The start of a new season of The Sopranos is a religious holiday in my neck of the woods in Northern New Jersey. The holy day this year is Sunday, April 8.
I am part of a cult which gets the new season episodes in advance, made available by HBO because of my clout as (once) one of the most powerful media critics in the nation.
To celebrate this event, members of our group, which we call "The Sopranos Asphalt Paving and Literary Society," gathered at my house for a rare advance showing of the much anticipated episodes #78 and #79, the first two of what is euphemistically called "the final season." You should know people in New Jersey will kill to get to see these shows.
Only made men and their molls are invited. By made men, in TV terms we mean people who can be trusted not to violate the Omerta, the TV code of silence regarding what they have seen.
With all the cars pulled up in front of our house Wednesday night to catch what Tony S., as we call him, and our own favorite TV dysfunctional family had been doing in the last 18 months, it may have seem to the FBI like a Little Appalachia.
On this night only, we have our own set of rules. The wearing of pinky rings is encouraged, if you got them. Participants are warned there will be a metal detector at the door. We greet each other with the classic Soprano hello and goodbye, the big hug, and slap on the back. This can be embarrassing to the occasional outside woman who think we are getting fresh. Actually, as the greeter at the door, I am also checking for wires. No recording devices are allowed.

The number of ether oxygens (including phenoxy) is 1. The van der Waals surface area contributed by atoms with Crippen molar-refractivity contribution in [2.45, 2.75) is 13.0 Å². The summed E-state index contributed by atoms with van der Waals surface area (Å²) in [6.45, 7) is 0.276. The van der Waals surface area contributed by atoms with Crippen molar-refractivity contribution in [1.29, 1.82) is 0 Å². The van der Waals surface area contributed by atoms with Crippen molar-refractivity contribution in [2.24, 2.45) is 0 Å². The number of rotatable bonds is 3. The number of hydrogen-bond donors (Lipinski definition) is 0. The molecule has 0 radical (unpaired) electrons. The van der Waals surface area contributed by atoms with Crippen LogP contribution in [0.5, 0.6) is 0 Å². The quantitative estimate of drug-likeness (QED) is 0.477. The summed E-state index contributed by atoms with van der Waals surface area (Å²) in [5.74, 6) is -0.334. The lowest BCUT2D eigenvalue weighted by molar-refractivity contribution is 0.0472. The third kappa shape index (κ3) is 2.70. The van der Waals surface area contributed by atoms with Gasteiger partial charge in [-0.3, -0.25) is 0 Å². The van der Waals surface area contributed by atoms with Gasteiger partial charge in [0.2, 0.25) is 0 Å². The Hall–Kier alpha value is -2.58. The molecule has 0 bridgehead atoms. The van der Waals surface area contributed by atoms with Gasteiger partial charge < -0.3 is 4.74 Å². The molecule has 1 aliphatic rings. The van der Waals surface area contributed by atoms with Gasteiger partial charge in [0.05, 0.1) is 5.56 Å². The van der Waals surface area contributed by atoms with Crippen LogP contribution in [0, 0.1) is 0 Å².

We use the F- word more than usual.
And then we settle down to eat. My wife cooks up a f------storm.
We only eat before the show, during the show, and after the show. The thing about "The Sopranos" is what would they do without Tony eating at work or play? Social scientists always worry about the causal effect of violence in the media and its impact on the real world. What about the effect of seeing a leading TV hero like Tony eating all the time. I've gone from a 34 to 36 waist since The Sopranos began on HBO six years ago.
Then we settle in to watch the episodes.
As soon as the theme starts, our hearts start pumping. Some of us put our hands on our hearts. You should know this anthem "Woke Up This Morning" is the official New Jersey state song. Or it should be .
Then we start weighing in on serious issues.
Has Tone, , as we also call him, lost weight?
Who will get whacked?
Do they have any new plot ideas? There had been complaints in previous seasons, grumbling amongst our paisanos that the show was starting to repeat itself, like a good glass of beer. Some of us are so demanding. Whatsmattawidyou? Schiller said there are only seven basic plots
Anyways, The Sopranos doesn't have to be that entertaining and gripping anymore. They are family. When you spend time with cousin Florence or cousin Harriet you don't expect real entertainment. It's always the same old, same old. The Sopranos is universal in this way.
I don't know how I can sleep at night. Wild horses and torture wouldn't get any of producer David Chase and his creative team's plot turns on old themes out of me. I know who gets whacked and who doesn't. Suffice it to say, this is the best Sopranos since last year's. And the year before that.
An important cultural note. Of special interest to lovers of the modern dance: We don't get to see the Bada Bing pole dancers until half way through the second episode And there is the most hilarious Monoply game since "the Parker Fucking Brothers" invented it. I better stop this before I violate the code and wind up swimming with the fishes.
As the membership left, carrying food with them for the trip home, a motion was made by Bayone Eddie to celebrate the holy day next year by going to lunch at the Bada Bing.